Wonder why the consultant from Zelenkofske Axelrod didn’t make these same dire warnings to Carbon County. And if they did, why didn’t Carbon County hold back like we did here in Schuylkill County?
But wait, there’s more …
Here’s a look at an infographic outlining the stages of the grant application process. This way, a business can know when they might expect to hear from the county government about the status of their application:
And is this the right time to tell you that this is the application process for Round 2 of grants from Carbon County?
Yes, Round 1 was completed earlier this year. And some businesses in Carbon County got up to $100,000 to help offset their losses. In total, Round 1 of these grants dished out more than $3.6 million to businesses that took it on the chin this year all in the name of public safety.
We know this because Carbon County published this data on the web, too. It’s right here:
In Schuylkill County, the total amount awarded is about $700,000 and represents a little more than 7% of what the county received. Carbon County … and here’s the kicker … received less than half of what Schuylkill County got from the CARES Act, just $5.79 million. So, roughly, Carbon County has already given 62% of what it got to businesses, non-profits, and others in the form of grants.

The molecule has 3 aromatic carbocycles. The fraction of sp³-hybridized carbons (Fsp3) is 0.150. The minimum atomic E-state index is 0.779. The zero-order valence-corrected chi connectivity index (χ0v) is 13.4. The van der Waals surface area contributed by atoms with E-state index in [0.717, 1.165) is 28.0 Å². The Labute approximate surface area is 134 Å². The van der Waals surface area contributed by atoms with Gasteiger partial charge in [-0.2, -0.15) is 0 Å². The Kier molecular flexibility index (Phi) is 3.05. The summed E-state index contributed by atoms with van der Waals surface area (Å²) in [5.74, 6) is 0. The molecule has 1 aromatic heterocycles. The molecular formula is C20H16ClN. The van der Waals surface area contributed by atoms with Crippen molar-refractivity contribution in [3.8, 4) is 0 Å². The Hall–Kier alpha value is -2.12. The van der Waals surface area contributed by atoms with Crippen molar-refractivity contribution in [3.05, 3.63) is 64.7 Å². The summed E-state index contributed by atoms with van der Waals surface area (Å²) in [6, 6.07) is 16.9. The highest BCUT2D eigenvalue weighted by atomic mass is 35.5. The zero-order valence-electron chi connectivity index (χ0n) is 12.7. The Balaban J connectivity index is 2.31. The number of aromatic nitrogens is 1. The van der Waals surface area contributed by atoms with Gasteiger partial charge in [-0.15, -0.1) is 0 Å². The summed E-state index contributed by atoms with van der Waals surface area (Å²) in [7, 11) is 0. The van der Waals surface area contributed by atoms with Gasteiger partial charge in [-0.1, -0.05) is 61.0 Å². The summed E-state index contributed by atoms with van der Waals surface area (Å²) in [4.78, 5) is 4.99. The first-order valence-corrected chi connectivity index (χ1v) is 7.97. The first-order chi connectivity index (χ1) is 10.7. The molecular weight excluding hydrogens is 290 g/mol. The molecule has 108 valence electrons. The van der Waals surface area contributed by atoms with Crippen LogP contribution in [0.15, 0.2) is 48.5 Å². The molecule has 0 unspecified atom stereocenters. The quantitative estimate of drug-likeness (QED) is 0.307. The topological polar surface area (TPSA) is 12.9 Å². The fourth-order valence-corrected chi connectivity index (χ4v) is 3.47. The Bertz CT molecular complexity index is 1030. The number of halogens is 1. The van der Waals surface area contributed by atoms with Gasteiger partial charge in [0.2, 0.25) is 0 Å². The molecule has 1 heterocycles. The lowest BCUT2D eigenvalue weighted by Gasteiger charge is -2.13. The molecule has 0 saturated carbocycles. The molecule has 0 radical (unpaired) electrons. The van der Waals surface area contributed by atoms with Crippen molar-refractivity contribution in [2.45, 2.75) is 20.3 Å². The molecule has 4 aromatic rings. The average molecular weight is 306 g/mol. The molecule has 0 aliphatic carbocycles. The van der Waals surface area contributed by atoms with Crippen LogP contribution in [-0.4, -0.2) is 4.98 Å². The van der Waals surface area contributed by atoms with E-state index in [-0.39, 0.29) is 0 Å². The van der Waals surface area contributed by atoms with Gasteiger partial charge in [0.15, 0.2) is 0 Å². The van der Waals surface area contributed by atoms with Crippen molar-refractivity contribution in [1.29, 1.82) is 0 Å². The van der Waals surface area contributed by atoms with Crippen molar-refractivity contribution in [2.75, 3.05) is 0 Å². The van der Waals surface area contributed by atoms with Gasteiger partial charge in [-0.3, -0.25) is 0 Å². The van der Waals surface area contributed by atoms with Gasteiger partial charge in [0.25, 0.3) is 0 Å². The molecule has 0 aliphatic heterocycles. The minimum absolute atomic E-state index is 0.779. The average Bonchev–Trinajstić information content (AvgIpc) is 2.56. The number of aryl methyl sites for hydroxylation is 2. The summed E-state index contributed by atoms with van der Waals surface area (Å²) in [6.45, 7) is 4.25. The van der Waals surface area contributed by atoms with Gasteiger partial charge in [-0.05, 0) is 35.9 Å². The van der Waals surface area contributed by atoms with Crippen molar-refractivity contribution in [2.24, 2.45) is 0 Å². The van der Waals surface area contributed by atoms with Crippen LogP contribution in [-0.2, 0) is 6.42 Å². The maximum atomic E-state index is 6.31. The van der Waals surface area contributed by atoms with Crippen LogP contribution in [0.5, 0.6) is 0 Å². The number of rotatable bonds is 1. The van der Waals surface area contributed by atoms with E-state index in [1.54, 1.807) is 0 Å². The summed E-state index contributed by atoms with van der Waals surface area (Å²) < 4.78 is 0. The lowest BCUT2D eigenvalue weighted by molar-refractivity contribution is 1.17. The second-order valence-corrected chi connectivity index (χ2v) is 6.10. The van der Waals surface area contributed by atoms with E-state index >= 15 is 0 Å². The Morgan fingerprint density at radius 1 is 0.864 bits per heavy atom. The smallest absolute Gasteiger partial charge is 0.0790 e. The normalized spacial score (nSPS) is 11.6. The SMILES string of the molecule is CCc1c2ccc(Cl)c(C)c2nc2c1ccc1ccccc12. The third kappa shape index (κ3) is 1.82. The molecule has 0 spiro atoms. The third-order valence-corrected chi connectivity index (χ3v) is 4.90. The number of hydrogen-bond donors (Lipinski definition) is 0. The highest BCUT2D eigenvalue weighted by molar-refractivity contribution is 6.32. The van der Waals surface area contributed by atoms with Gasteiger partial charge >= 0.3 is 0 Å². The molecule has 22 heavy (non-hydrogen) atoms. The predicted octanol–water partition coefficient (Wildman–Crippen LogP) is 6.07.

There could be a lot of reasons why a lot of people find it difficult to do business in Schuylkill County. But this right here is easily the #1 reason.
- Schuylkill County Praises Itself for Work on the CARES Act Business Grant Program
- Schuylkill County Small Businesses Only Getting 7.6% of CARES Act Money
- No-Bid Contracts Another Way Schuylkill Commissioners Stick It to Local Small Business
- Schuylkill County Using CARES Act Money to Buy Touchless Water Fountains and Coolers
- New Price Tag for Schuylkill Prison HVAC System – $1.17 Million
- Flawed Applications Blamed for Stalled CARES Act Relief in Schuylkill County
- Schuylkill County Commissioner Frustrated by Non-Compliance
- Schuylkill County Agrees to Spend $855K More on 9-1-1 Project
- Schuylkill County to Spend $238K for a $5 Problem